The word “useless” means that something or someone has no practical use in the specific circumstances. The word, as written, looks as though two words have been put together that when used separately, present the idea of merely using a lesser amount of something. If someone wished to communicate the opposite meaning to “use less,” they would advocate the need to use more. English language can seem capricious at times, just as we might be if we call anyone a useless person. Everyone is useful, though not in all situations.
If we reflect on some of the many times we have heard, perhaps from our own mouths, the word “useless,” and consider the frequency of it being an exaggeration, we can easily see an example of how our feelings, especially negative sentiments, affect what we say. Words spoken in anger often are not in accord with the true situation, for they mainly express our emotions. Words are useful, but some of the ways we use them are such that we would all be better off if we took greater care in our selection of them.
No one is really useless, though in a specific set of circumstances, any of us might have nothing practical to contribute. We know what it is like to feel useless, as when we are with someone who is suffering, and all we have to offer is our presence. However, as we know from personal experience, some of our own suffering is more endurable when a friend or family member empathizes with us, showing appreciation for us as we deal with whatever causes our suffering. We also know how we welcome quiet, understanding companionship at such times, much more than having someone do a lot of talking, which usually indicates the speaker’s discomfort with being unable to make the situation better. Sometimes, presence is the most useful gift we can offer to one another.
Without going into definitions of words, we can distinguish between specific useless behavior and being useless in general. Saying things that do not help can be described as useless behavior, but even if the only thing we are capable of doing for others is to pray for them, we are certainly not useless. In addition, the opposite of “useless” is “useful,” which does not mean that a useful person can do anything and everything, but it exchanges the negative perspective to one that is positive.
If we want an example of the power we possess in our use of words, think of the effects upon us when thinking or speaking of a person while we focus on their usefulness rather than where they have no skills or capabilities. With even a tiny bit of reflection we can sense the difference in our feelings when we choose to think or speak about another person as useful or when we treat them in our minds or by our words as useless.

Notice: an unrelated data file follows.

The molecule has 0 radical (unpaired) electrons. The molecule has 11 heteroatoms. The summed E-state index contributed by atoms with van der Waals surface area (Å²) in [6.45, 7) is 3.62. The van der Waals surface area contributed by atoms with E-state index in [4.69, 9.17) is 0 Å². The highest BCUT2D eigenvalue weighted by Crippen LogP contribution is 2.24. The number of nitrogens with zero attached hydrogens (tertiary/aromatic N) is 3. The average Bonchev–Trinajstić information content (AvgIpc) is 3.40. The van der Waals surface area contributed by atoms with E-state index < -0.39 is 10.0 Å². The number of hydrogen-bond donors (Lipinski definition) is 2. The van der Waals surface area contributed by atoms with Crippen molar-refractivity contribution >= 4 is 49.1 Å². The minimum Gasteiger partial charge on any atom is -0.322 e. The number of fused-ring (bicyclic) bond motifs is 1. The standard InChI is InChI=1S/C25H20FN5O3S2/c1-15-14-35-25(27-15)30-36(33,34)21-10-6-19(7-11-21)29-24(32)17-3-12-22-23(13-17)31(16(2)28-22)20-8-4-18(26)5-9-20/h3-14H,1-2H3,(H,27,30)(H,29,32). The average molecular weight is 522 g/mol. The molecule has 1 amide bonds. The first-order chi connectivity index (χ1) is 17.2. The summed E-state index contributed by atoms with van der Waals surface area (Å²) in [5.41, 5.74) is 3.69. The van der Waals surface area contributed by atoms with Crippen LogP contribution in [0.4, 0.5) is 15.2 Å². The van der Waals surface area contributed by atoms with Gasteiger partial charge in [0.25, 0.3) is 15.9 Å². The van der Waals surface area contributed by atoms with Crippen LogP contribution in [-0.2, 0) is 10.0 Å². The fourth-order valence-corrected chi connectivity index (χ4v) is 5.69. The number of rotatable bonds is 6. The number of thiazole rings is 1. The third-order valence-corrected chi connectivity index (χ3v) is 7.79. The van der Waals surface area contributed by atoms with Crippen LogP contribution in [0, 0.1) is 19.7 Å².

For our sakes, as well as that of others, perhaps we can make good use of the apparent union of two common words in “useless,” and determine that we will use less of “useless” and more of “useful.”
If someone asks if you have any change, the request is for coins that one might use for payment as in a vending machine. If someone asks if you have change for a twenty-dollar bill, the request is really for an exchange of one form of cash for another. In both situations, change is associated directly with a physical material: money. Quite often, when we make a change of some kind in our lives, we actually exchange one kind of behavior or way of thinking for another.
Exchanging forms of cash or giving some change to another person is quite easy for us. Any change we make in what we do or believe is often difficult, because we have to let go of what we previously held as worthwhile in order to take on whatever we choose as new. Reflecting on this aspect of exchanges can aid us in moving past difficulties of growing and maturing “in wisdom, age, and grace.”
When we exchange one kind of money for another, we expect that both will be equal in value. When we exchange one habit for another, most of us do so with the intention of improvement, not equality. The movements within us that empower personal change arise from our often implicit intention of reaching for whatever is better, and is an important enough subject for us to consider consciously. We have probably not asked ourselves very often why we choose to accept as true something that had previously not appeared as such to us.
No one can require us to expand further our ways of thinking and acting. When we freely exchange the old for the new, it must be that our hearts and minds are attracted by some form of greater good. We know from experience that we can be drawn to apparent or illusory “goods” that bring us disturbance, not peace or joy. However, it is a basic orientation of the human spirit that we identify holistically with truth, beauty and goodness, which do bring us both peace and joy. Acknowledging that we are “hard-wired” to be this way can be quite encouraging. We are not inventing ourselves in wanting, desiring, and reaching for whatever is better, but are, like the manner in which gravity affects all physical substances, attracted to whatever options of thought and behavior are more in keeping with who we really are.
God is in all of creation, but for understanding our interest in making changes for the better, we do well to consider how God works from within us, inspiring, not forcing us, and who is personally interested in our fulfillment as loved creatures whose most God-like quality is our capacity to love. From God, who is good, comes our inbuilt attraction for whatever is good, and our growing willingness to exchange some of what was a perhaps an unreflectively habitual way of going through life for some other better pattern of thought, belief, or behavior.
Who of us would not want to exchange a twenty-dollar bill for a hundred? Every day, we have opportunities for making choices to exchange some aspect of our way of proceeding for one that is better.